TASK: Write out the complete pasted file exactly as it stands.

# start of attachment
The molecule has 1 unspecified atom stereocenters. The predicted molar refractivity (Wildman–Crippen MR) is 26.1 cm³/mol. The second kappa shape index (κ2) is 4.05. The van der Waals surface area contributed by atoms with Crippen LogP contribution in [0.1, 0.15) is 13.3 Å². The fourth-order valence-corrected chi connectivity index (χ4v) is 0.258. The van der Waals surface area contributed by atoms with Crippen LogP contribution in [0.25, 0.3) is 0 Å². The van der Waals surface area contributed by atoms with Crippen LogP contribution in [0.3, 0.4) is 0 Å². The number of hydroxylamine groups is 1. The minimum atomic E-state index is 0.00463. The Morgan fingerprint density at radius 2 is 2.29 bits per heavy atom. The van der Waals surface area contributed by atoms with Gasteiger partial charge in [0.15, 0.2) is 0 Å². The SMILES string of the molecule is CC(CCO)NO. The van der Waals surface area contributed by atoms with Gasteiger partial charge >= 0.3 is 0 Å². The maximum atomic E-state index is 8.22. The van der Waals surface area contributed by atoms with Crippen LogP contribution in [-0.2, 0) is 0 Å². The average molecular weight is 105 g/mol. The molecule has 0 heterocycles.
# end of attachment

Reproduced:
The molecule has 1 unspecified atom stereocenters. The predicted molar refractivity (Wildman–Crippen MR) is 26.1 cm³/mol. The second kappa shape index (κ2) is 4.05. The van der Waals surface area contributed by atoms with Crippen LogP contribution in [0.1, 0.15) is 13.3 Å². The fourth-order valence-corrected chi connectivity index (χ4v) is 0.258. The van der Waals surface area contributed by atoms with Crippen LogP contribution in [0.25, 0.3) is 0 Å². The van der Waals surface area contributed by atoms with Crippen LogP contribution in [0.3, 0.4) is 0 Å². The number of hydroxylamine groups is 1. The minimum atomic E-state index is 0.00463. The Morgan fingerprint density at radius 2 is 2.29 bits per heavy atom. The van der Waals surface area contributed by atoms with Gasteiger partial charge in [0.15, 0.2) is 0 Å². The SMILES string of the molecule is CC(CCO)NO. The van der Waals surface area contributed by atoms with Gasteiger partial charge >= 0.3 is 0 Å². The maximum atomic E-state index is 8.22. The van der Waals surface area contributed by atoms with Crippen LogP contribution in [-0.2, 0) is 0 Å². The average molecular weight is 105 g/mol. The molecule has 0 heterocycles.